In ancient times, the palatial hill from the Sea of Marmara to the Hippodrome. The palatial district extended from Hagia Sophia and the Hippodrome to the cost line, where the sea wall acted as a mighty boundry of great military value. Its basic layout, first determined by Emperor Constantine, soon housed a collection of state buildings with courtvards, throne rooms and auidience rooms, churces and chappels gardens and fountains, libraries, assembly buildings, thermal baths and stadiums. Throughout the centuries palaces decayed due to fires, earthquakes, and other reasons. Finally, whatever remained were covered by earth.

British scientists from the University of St. Andrews in Edinburg made extensive excavations at the Arasta Bazaar in Sultan Ahmet square (1935-38) and (1951-54). Which partly opened up one of the south-western buildings, so called "Great Palace". The Great Palace had got a big courtyart with perisyle (1872 m²). It was decorated with mosaics. It was at this point that the Austrian Academy of Sciens undertook to rescue. (Supervised by Prof. Dr. Werner Jobst) study ane preserve the famous palace mosaic and to carry out additional archeological examinations (1983-1997) within the scape of a cooperation project with the Directorate General of Monuments and Museums in Turkey.

When the peristylle of The Great Palace was redone under Justinian I. (527-565). The Great Palace mosaic was the largest and the most beautiful landscape in antiqity (VI. century A.D). No where in the world of late antiquity can we find a building with a tessellated pavement of similar size and perfection of workmanship. It was probably made by an imperial workshop that surely have employed the best craftmen gathered from all corners of the Empire, guided by a master artist. It is this circumstance which makes it difficult to compare the piece with creations, and thus to date it by means of typological and stilistic methods. Composing the tessalated pavement, with its many coloured lime, terracotta and glass cubes of 5 mm. One square metre of floor space consumed about 40.000 cubes, which makes for 80.000.000 tesserae for entire area. The mosaic was brought to light only in fragmenta and sections, which together make-up about one seventy the original expance, but these suffice to convice us that it is one of the most magnificent compositions known to us from antique mosaic art.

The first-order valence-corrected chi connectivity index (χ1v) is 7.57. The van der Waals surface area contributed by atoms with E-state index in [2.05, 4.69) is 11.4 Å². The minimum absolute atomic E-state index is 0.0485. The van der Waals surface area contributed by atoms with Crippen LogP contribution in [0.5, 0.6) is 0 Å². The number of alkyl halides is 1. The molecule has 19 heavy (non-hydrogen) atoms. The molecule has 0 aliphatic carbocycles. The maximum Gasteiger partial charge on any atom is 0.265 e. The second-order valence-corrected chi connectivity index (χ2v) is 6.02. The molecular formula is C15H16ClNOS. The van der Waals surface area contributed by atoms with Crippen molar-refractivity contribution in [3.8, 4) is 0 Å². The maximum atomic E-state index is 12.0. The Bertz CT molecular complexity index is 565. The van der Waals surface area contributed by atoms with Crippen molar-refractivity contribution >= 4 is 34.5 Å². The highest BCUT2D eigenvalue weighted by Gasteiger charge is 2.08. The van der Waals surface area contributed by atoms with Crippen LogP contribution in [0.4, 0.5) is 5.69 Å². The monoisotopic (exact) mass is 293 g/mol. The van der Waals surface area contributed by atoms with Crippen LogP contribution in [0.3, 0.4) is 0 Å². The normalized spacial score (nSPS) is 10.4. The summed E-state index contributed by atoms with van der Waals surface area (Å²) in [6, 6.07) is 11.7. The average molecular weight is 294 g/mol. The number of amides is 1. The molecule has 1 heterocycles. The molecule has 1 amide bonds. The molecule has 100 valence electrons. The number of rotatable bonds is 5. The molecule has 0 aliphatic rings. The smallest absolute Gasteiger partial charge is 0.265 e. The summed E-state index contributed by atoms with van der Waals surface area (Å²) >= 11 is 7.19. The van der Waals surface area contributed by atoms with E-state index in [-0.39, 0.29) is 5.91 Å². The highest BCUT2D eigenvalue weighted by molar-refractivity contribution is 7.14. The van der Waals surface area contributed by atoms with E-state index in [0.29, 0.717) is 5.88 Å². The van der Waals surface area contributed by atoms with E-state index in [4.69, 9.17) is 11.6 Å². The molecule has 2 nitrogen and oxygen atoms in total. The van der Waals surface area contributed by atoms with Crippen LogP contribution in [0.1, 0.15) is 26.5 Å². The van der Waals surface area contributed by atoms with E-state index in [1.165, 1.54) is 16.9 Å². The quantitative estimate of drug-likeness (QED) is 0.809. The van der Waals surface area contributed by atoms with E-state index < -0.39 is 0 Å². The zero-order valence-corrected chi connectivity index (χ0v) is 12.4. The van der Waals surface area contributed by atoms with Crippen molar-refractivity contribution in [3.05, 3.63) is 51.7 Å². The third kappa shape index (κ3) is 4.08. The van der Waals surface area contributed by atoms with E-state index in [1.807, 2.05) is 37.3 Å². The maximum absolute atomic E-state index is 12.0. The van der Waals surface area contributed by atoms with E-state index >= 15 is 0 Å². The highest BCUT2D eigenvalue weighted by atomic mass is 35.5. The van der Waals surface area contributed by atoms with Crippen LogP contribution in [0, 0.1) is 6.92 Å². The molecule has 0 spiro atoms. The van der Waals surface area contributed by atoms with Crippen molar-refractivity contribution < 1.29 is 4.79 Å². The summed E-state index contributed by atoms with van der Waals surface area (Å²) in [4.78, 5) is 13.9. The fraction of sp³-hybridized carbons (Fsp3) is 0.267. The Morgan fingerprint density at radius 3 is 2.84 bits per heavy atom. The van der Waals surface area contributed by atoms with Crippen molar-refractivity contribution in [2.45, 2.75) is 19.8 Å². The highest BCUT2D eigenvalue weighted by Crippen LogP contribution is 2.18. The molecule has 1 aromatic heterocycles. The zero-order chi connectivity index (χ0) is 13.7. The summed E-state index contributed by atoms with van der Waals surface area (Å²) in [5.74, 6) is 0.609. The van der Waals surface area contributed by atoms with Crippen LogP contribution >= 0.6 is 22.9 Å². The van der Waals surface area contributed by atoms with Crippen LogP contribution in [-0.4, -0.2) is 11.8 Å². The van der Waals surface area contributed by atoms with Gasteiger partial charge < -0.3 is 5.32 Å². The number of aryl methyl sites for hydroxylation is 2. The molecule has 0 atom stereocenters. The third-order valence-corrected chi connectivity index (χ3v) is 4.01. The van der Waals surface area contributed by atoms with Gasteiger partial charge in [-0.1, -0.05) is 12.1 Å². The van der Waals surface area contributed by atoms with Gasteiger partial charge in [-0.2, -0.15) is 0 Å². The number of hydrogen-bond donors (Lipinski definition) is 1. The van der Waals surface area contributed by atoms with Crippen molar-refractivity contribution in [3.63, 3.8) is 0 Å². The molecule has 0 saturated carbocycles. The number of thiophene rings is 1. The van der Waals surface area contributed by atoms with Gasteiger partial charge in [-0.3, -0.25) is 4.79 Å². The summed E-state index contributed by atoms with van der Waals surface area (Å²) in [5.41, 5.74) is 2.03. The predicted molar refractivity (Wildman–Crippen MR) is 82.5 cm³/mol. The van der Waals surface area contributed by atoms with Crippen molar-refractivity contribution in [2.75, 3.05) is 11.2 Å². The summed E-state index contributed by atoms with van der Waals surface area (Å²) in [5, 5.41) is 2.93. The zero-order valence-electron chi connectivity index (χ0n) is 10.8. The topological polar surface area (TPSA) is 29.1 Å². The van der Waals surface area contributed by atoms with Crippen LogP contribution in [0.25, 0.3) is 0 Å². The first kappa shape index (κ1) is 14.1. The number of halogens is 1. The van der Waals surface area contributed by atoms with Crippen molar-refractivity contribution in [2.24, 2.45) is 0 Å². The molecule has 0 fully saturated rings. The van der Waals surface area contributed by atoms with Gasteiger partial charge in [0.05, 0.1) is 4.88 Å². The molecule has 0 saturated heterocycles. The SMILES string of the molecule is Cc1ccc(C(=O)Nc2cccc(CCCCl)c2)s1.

In The Great Palace Mosaic the main field of the composition was 6 metres in width. On either side of its edge it is accopained by an exquisitely arranged border of folliage each 1.50 metres wide, sufficient to cover the entire hall depth of 9 metres with a tesselleted pavement. The frame is dominated by a highly naturalistic acantus scroll. Acantus are filled with masked heads, exotic fruit and animals. The frame, which sembolises a garden of eden. After frame when looking at the scenes we find a movement from left to right in the notheastern hall. The pictures describe open-air scenes, the life of herdsmen the labour of peasants and the prowess of huntsmen. Scenes of children playing of wilde beast and grazing animals alternate with mythological motifs animal fables and fabulous creatures from exotic countries, animals, hunting, games, bucolic scenes nature and myths are the leading themes in the succession of pictures. On surviving parts of the mosaic we still count 90 different themes populated by some 150 human and animal figures.

Büyük Saray Mozaikleri Müzesi Torun Sok. Arasta Çarşısı
Sultanahmet - İSTANBUL
Tel: 0212 518 12 05
Fax: 0212 512 54 74